Beijing's bid for market economy status is a matter of politics as well as economics
It might seem like a tedious technicality to most, but China's quest to gain market economy status (MES) from the European Union (EU) is quickly escalating into a potentially angry trade dispute that could have far wider political repercussions.
The status, if conferred, would make it more difficult under World Trade Organisation (WTO) rules for the 28-member bloc to impose steep tariffs on Chinese firms that it alleges have unfairly dumped low-cost goods on EU markets.
While this would be welcomed by China, experts point out that with only about 1 per cent of Chinese exports to the EU affected by anti-dumping claims, MES is more than a question of economics; it's a political issue - and a highly symbolic one for Beijing.
"The non-market economy designation has become a symbol. It's hard to argue that you are a great power when you are one of a handful of countries that are non-market," Dr Deborah Elms of the Asian Trade Centre told The Straits Times.
As the world's largest trading nation, China would also regard opposition from the EU and the United States, which also has not accorded MES to China, as "unwarranted discrimination", said Mr Alan Oxley, who runs the Melbourne-based trade consultancy ITS Global.
The EU is expected to make a decision in the coming months, although Washington has reportedly lobbied Brussels against granting MES to China.
The contentious issue goes back to when China joined the WTO in 2001. It was seen then as a centrally planned economy, and the terms of its accession required the country to be treated as a "non-market economy" for 15 years.
This meant that its prices and costs were regarded as artificially low and unreflective of normal market forces due to state subsidies that its domestic industries enjoyed. As a result, it was easier for other countries to launch anti-dumping probes and impose high duties on Chinese exports.
Beijing has long interpreted the accord to mean that it would automatically be given MES at the end of 2016. Already, more than 90 countries, including the Asean states, recognise the MES of China, although the US, the EU and Japan have yet to do so.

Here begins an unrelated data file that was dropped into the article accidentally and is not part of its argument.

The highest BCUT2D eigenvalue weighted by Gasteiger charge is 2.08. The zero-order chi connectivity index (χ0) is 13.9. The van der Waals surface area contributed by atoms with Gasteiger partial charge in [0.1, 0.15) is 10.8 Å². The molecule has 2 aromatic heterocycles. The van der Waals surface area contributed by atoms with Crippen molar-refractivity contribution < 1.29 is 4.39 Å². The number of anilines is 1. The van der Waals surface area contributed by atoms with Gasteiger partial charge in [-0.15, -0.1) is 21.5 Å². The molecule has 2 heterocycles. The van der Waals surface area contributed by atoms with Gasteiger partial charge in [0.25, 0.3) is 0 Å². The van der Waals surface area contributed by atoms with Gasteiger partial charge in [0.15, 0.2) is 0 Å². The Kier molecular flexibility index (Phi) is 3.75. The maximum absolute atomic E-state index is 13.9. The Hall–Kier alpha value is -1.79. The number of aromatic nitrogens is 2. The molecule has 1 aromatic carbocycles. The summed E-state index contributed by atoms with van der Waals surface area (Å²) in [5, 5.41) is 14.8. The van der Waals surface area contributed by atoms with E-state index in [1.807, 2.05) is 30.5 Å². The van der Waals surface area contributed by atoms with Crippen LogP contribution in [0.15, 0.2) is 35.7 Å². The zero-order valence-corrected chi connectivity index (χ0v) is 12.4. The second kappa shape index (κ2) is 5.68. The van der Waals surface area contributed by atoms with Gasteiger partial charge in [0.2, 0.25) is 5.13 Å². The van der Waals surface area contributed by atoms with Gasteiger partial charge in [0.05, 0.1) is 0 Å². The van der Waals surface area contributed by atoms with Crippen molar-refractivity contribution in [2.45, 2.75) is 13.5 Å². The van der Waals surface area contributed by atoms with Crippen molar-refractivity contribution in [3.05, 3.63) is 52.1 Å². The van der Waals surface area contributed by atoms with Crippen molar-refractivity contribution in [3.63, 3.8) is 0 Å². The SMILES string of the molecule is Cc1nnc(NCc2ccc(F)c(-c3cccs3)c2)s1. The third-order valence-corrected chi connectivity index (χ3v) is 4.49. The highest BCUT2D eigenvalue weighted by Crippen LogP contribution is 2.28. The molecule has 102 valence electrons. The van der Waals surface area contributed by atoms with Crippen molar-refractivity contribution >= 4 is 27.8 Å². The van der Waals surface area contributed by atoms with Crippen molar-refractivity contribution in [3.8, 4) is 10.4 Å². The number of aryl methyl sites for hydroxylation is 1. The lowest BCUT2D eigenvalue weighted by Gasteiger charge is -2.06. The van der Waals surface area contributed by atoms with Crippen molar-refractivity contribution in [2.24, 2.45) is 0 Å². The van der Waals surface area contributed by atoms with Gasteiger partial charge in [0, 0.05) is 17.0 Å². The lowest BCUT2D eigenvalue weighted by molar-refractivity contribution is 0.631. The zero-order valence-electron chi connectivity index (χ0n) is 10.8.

But those opposed to conferring the status disagree with the reading of the rules, arguing that Beijing's continued heavy hand in the economy, such as through fixing prices and giving subsidies to a wide range of industries, disqualifies it from MES. They also cite Beijing's recent stock market intervention as a sign that it can reverse its market-based progress.
The dispute has been moved to the top of the EU agenda at a sensitive time for the region's languishing steel industry, which blames many of its troubles on unfairly cheap Chinese imports.
Concerns are growing that MES for China would lead to a greater dumping of Chinese goods, resulting in massive job losses in other vulnerable European sectors such as textiles and solar panels.
Already, dumping allegations have been a source of tension in Sino-EU ties. The European bloc launched 119 anti-dumping probes and imposed 85 anti-dumping measures against Chinese products between 1995 and 2014.
While the EU's ambassador to China, Mr Hans Dietmar Schweisgut, maintains that the bloc's anti-dumping measures are "strictly" under WTO rules, some experts say the EU's reluctance to grant China MES is due to protectionist reasons.
"The EU record on anti-dumping is not a good one. (Its challenge to the agreement) would be characteristic with its inclination to distort anti-dumping rules to protect EU producers from cheaper imports," Mr Oxley said.
Concerns that China might want to use the MES to challenge global trade rules are overblown, others note.
Dr Elms said Chinese officials might even be unsure as to how they want to change WTO rules. "I think they just want to be taken seriously as a major player with the ability to influence the agenda... released from the constraints of the accession protocol," she said.
The Global Times, a Chinese Communist Party paper, argued in an editorial last month that Russia, which joined the WTO in 2012 with a much less developed economy than China, was recognised by the EU as a market economy in 2002.
"Obviously China's MES is largely a political decision. No country has a market economy in a complete sense. The yuan's inclusion in the International Monetary Fund's Special Drawing Rights basket is a global recognition of China as a market economy," it said.
But larger goals could also be at stake, not least putting Sino-EU ties on a stronger strategic footing.
Dropping trade and investment barriers could benefit Europeans by providing less expensive goods and giving EU firms greater access to China's ever-growing markets, an editorial in Hong Kong's South China Morning Post pointed out.
A version of this article appeared in the print edition of The Straits Times on January 30, 2016, with the headline 'China's trade dispute with EU could turn ugly News analysis'. Print Edition | Subscribe
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